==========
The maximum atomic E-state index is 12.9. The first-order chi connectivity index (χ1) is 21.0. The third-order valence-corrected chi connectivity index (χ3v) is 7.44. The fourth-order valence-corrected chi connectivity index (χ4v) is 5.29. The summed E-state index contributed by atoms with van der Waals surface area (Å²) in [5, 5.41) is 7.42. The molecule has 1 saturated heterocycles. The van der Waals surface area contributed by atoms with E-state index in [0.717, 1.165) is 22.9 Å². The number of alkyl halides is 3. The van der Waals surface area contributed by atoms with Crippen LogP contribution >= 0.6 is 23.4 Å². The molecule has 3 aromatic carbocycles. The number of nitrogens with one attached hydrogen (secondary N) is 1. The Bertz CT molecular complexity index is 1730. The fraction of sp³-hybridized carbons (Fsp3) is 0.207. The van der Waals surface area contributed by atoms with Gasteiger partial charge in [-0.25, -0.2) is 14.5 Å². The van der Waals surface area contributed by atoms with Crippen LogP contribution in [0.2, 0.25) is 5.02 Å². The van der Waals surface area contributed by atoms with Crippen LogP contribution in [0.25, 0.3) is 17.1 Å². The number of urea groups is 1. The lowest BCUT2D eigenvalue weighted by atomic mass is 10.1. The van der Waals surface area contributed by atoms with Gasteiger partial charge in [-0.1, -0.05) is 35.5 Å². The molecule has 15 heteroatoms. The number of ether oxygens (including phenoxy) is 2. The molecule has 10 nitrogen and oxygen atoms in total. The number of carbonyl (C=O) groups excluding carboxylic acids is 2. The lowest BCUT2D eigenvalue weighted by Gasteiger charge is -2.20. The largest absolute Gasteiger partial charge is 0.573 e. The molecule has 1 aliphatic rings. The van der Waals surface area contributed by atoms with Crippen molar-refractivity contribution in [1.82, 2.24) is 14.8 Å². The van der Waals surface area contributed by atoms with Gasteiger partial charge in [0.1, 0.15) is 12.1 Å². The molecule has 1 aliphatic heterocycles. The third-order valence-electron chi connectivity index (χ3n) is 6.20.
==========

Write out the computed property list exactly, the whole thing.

The maximum atomic E-state index is 12.9. The first-order chi connectivity index (χ1) is 21.0. The third-order valence-corrected chi connectivity index (χ3v) is 7.44. The fourth-order valence-corrected chi connectivity index (χ4v) is 5.29. The summed E-state index contributed by atoms with van der Waals surface area (Å²) in [5, 5.41) is 7.42. The molecule has 1 saturated heterocycles. The van der Waals surface area contributed by atoms with E-state index in [0.717, 1.165) is 22.9 Å². The number of alkyl halides is 3. The van der Waals surface area contributed by atoms with Crippen LogP contribution >= 0.6 is 23.4 Å². The molecule has 3 aromatic carbocycles. The number of nitrogens with one attached hydrogen (secondary N) is 1. The Bertz CT molecular complexity index is 1730. The fraction of sp³-hybridized carbons (Fsp3) is 0.207. The van der Waals surface area contributed by atoms with Gasteiger partial charge in [-0.25, -0.2) is 14.5 Å². The van der Waals surface area contributed by atoms with Crippen LogP contribution in [0.2, 0.25) is 5.02 Å². The van der Waals surface area contributed by atoms with Crippen LogP contribution in [0.25, 0.3) is 17.1 Å². The number of urea groups is 1. The lowest BCUT2D eigenvalue weighted by atomic mass is 10.1. The van der Waals surface area contributed by atoms with Gasteiger partial charge in [-0.1, -0.05) is 35.5 Å². The molecule has 15 heteroatoms. The number of ether oxygens (including phenoxy) is 2. The molecule has 10 nitrogen and oxygen atoms in total. The number of carbonyl (C=O) groups excluding carboxylic acids is 2. The lowest BCUT2D eigenvalue weighted by Gasteiger charge is -2.20. The largest absolute Gasteiger partial charge is 0.573 e. The molecule has 1 aliphatic rings. The van der Waals surface area contributed by atoms with Crippen molar-refractivity contribution in [1.82, 2.24) is 14.8 Å². The van der Waals surface area contributed by atoms with Gasteiger partial charge in [0.1, 0.15) is 12.1 Å². The molecule has 1 aliphatic heterocycles. The third-order valence-electron chi connectivity index (χ3n) is 6.20.